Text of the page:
In vivo, the intestinal epithelium forms a physical barrier that prevents the uptake of toxins, antigens and pathogens. It is maintained by tight junctions (TJs) that seal the space between adjacent epithelial cells, creating a selectively permeable barrier. Both systemic and orally administered drugs can have toxic effects on the intestinal epithelium, by either inducing cell death or affecting TJs. The disruption facilitates the access of harmful substances to the bloodstream.
The three-dimensional structure of an organoid mimics the tissue architecture and function of the small intestinal epithelium. However, although their geometry allows easy access to the basal surface, the luminal surface, being located within the organoid, is not accessible. To overcome this issue, Epistem has generated organoid-derived monolayers.
The monolayers are grown on permeable supports which allow direct access to both the basal and the apical compartments of the epithelium, whilst maintaining the differentiated cell types present in the organoid.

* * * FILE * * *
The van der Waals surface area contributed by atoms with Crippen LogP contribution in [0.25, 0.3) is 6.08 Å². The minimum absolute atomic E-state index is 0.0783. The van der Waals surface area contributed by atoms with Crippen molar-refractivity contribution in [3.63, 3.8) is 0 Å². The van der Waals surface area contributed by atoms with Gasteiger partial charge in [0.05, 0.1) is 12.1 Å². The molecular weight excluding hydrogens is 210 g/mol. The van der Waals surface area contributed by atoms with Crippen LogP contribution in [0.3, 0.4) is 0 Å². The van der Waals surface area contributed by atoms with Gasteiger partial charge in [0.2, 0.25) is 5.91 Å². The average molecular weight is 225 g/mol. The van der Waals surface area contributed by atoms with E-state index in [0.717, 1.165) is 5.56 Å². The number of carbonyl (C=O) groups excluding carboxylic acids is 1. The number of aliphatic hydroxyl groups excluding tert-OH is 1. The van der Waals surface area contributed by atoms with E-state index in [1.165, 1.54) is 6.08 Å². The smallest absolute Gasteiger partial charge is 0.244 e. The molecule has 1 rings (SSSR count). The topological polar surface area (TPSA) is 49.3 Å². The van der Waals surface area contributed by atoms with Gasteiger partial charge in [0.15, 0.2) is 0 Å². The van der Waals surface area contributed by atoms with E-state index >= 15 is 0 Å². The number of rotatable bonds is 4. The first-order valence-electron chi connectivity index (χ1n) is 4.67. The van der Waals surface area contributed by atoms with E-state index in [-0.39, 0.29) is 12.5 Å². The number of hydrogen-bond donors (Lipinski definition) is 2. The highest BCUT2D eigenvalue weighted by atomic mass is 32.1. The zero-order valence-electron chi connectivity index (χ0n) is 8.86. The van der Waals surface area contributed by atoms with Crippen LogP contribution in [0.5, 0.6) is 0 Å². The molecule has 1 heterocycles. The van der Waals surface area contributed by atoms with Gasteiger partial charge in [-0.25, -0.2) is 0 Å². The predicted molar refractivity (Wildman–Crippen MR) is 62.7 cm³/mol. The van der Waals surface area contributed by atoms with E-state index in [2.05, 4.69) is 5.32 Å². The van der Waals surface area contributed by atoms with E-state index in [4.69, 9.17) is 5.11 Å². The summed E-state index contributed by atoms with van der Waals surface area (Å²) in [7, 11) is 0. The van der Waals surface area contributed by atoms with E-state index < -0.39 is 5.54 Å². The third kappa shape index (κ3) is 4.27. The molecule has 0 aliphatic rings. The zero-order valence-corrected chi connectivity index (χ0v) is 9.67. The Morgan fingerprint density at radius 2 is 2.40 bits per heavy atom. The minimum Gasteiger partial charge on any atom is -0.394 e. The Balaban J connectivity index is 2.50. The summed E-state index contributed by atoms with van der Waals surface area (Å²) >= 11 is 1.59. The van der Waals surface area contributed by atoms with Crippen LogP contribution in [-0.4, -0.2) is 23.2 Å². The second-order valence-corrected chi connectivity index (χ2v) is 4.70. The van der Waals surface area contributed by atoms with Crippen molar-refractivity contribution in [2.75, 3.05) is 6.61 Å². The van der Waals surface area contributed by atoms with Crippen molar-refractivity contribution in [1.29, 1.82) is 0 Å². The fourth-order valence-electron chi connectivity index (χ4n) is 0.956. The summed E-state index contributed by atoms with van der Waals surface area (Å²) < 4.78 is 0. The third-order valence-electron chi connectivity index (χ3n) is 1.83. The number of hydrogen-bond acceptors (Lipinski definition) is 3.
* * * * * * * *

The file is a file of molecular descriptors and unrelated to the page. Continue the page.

The formation and integrity of the monolayer is monitored over time by measuring the trans-epithelial electrical resistance (TEER) and by assessing the permeability to FITC-Dextrans. Cell death can be monitored by quantification of the Lactate dehydrogenase (LDH) released by dead cells into the medium, and effects on the integrity of the tight junctions can be evaluated by immunofluorescence.
A range of assays can derive dose response (IC50/EC50) and other parameters:
- TEER/permeability assays
- Cytotoxicity/proliferation assays
- Protein/gene expression